New Orleans charter schools

John F. Kennedy High School students attend graduation in 2012.
John F. Kennedy High School / New Beginning Schools Foundation

The board of New Orleans charter school group New Beginnings Schools Foundation has voted to surrender both of their remaining charters after a grade-fixing scandal at New Beginning’s John F. Kennedy High School. 

Junior Tye Mansion goes up to bat for the McDonogh 35 Roneagles.
Jess Clark / WWNO - New Orleans Public Radio

The first black high school in New Orleans, McDonogh 35, was a source of pride, until the chartering of the city’s schools after Hurricane Katrina contributed to its academic collapse.

Now, the school board hopes turning it over to a charter organization can save it.

Supporters of the leadership at Bethune and Baby Ben cheer for a student who urged the OPSB to grant Bethune's current leadership a charter.
Jess Clark / WWNO

Superintendent Henderson Lewis says Mary McLeod Bethune Elementary and Benjamin Franklin Elementary are ready to become charter schools. Lewis' approval of the schools' plans mean next year, there will likely remain just one traditional public school in the district.

Einstein Charter Schools says it doesn't believe they should have to provide transportation for students. Instead it directs parents to private van services.
Jess Clark / WWNO

The Orleans Parish School Board is taking Einstein Charter Schools to court over the school group's transportation policy. The board filed a petition in Orleans Parish Civil District Court Wednesday, asking the court to declare Einstein in breach of its charter contract and allow OPSB to force Einstein to bus students.

Supporters of the leadership at Bethune and Baby Ben cheer for a student who urged the OPSB to grant Bethune's current leadership a charter.
Jess Clark / WWNO

It's the general understanding that Mary McLeod Bethune Elementary and Benjamin Franklin Elementary and Middle will become charter schools. The only question is when that will happen, and who will run them. The schools' current principals think it should be them, so they applied to the Orleans Parish School Board to convert them into charters beginning next year. But an independent report recommended the board deny their applications.

Government reform advocate David Osborne's new book includes a look at New Orleans' post-Katrina school reform.
Courtesy of David Osborne

New Orleans’ post-Katrina experiment with public education has drawn the attention of pro-charter-school education reformers across the U.S. Today, 9 in 10 New Orleans public school students attend charter schools. One reformer who has had his eye on New Orleans is David Osborne. Osborne’s 1992 book ‘Reinventing Government’ had a major impact on government reform efforts during that decade. Now Osborne leads the Progressive Policy Institute and is advocating for education reform through charter schools. WWNO’s Jess Clark sat down with Osborne to talk about his new book ‘Reinventing America’s Schools,’ which includes a look at the New Orleans school system.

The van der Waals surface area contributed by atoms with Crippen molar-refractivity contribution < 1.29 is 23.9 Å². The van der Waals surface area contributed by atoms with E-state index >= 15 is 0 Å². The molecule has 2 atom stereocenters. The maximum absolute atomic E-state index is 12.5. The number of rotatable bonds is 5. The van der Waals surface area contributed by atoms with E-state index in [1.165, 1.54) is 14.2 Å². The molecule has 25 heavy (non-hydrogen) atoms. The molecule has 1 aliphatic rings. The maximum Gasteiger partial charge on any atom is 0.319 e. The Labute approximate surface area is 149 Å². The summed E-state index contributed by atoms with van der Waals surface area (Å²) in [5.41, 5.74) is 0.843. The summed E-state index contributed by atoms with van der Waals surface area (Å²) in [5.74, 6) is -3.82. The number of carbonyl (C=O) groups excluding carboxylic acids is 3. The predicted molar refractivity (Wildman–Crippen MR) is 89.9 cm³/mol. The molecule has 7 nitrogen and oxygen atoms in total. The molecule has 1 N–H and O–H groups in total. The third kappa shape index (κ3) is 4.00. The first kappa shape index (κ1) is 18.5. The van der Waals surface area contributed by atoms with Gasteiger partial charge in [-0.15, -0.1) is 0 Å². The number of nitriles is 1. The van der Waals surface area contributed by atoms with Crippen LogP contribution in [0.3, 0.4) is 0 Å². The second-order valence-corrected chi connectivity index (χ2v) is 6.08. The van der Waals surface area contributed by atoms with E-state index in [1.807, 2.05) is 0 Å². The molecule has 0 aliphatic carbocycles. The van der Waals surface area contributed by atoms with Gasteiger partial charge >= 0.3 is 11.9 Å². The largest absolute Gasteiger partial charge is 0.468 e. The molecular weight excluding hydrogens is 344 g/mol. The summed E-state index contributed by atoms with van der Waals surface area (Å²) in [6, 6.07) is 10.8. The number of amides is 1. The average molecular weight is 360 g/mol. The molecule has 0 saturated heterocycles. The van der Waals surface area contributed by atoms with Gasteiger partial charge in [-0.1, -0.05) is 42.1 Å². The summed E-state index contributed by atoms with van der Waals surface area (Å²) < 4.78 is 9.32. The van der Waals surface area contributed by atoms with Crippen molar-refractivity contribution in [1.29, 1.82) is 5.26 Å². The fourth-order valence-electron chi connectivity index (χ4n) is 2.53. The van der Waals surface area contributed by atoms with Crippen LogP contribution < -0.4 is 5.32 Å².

frwl / Wikimedia

Public schools in Orleans parish have been steadily improving in the years since Hurricane Katrina, but lost ground this year — according to school performance scores released by the state Tuesday.

Einstein Charter Schools says it doesn't believe they should have to provide transportation for students. Instead it directs parents to private van services.
Jess Clark / WWNO

Mrs. Jackson's mornings are a race against the clock. Since Einstein Charter Schools don't provide transportation, Jackson drives her child to Einstein Charter School at Village De L'Est herself.

The OPSB has sent Einstein Charter Schools a letter of noncompliance for not providing adequate transportation.
Wikimedia Commons

Einstein Charter Schools are in trouble for failing to provide adequate transportation to their students. WWNO has obtained a notice of noncompliance sent from the Orleans Parish School Board (OPSB) to Einstein Charter schools warning them they have to start transporting students to school.

Summer break is over. This month, kids across New Orleans are trading swimsuits and morning cartoons for fresh notebooks and unsharpened pencils. For nine schools that used to be in the state's Recovery School District, going back to the classroom also means going back to the Orleans Parish School Board (OPSB). By next year, all Recovery schools will be back under parish control.